AIDS Action's Johnson noted that Clinton's remarks appeared to be an effort to mend fences with the black community, who was angry with her last year when she held up funding of the CARE Act. Clinton was seeking a formula for distribution of the funds that would benefit larger population states – such as New York, Illinois, and California – saying the proposal to change that formula threatened to "destabilize existing systems of care and devastate, even destroy the ability of high-prevalence communities to address needs." The Gay Men's Health Crisis and other AIDS groups applauded Clinton's work on the bill. But some black organizations felt the formula should take into account that a disproportionate percentage of the population of smaller states, particularly in the South, were African American citizens with low incomes.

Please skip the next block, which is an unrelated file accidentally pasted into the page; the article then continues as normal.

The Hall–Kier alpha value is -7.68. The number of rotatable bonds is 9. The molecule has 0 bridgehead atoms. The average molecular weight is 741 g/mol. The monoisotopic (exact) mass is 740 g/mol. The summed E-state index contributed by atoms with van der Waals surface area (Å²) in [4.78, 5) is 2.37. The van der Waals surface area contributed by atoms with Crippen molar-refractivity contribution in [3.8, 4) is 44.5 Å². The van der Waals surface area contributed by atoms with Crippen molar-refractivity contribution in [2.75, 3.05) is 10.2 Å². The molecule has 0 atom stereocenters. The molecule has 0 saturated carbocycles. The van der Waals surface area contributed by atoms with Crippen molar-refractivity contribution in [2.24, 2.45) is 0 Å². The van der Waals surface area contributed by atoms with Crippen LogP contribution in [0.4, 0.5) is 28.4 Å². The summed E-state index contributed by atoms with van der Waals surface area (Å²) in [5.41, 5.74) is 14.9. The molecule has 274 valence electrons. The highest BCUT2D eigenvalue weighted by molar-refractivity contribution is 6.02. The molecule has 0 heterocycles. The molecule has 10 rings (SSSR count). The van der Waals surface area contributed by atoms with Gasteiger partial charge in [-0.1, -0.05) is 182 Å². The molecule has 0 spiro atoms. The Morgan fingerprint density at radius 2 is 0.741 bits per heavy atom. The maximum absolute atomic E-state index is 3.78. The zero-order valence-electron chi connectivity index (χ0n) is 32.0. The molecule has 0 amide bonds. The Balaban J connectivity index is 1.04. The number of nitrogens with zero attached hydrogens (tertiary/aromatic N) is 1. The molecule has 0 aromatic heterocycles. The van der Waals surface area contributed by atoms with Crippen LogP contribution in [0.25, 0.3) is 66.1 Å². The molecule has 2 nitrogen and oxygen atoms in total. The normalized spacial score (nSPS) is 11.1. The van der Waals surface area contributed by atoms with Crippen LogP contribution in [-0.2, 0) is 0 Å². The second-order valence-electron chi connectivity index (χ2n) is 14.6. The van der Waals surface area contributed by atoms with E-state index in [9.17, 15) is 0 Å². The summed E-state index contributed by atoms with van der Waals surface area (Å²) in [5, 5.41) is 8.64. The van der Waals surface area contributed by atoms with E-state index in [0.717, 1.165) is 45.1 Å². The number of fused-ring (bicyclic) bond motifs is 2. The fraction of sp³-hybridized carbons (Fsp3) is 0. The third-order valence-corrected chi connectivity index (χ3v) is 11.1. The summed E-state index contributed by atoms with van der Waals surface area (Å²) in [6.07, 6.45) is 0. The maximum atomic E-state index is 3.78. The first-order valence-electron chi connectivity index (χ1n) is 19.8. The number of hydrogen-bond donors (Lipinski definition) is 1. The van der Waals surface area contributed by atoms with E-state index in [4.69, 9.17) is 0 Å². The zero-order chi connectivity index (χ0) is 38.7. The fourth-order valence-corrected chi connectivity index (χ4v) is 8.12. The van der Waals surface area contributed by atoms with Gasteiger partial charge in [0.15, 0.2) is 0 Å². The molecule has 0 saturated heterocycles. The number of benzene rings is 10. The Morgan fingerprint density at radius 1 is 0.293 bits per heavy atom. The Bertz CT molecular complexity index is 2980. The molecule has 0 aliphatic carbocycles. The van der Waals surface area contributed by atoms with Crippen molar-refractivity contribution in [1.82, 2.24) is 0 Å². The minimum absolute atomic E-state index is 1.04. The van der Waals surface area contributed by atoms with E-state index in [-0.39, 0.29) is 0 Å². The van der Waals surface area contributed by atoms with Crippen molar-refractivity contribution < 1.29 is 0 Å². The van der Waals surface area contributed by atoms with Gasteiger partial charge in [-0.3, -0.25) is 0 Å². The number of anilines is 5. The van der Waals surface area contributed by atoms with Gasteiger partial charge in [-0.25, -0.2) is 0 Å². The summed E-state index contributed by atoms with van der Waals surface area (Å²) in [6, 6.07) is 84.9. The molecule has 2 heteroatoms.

"If we don't begin to take it seriously and address [AIDS] the way we did back in the nineties when it was primarily a gay men's disease, we will never get the services and the public education we need," said Clinton last week, to an enthusiastic response from the crowd.

The audience in the auditorium for last week's debate was primarily African American, many of them prominent, including the Reverend Al Sharpton, Princeton professor Cornel West, Democratic strategist Donna Brazile, Massachusetts Governor Deval Patrick, and Children's Defense Fund founder Marian Wright Edelman.

A similar debate among Republicans is scheduled for September.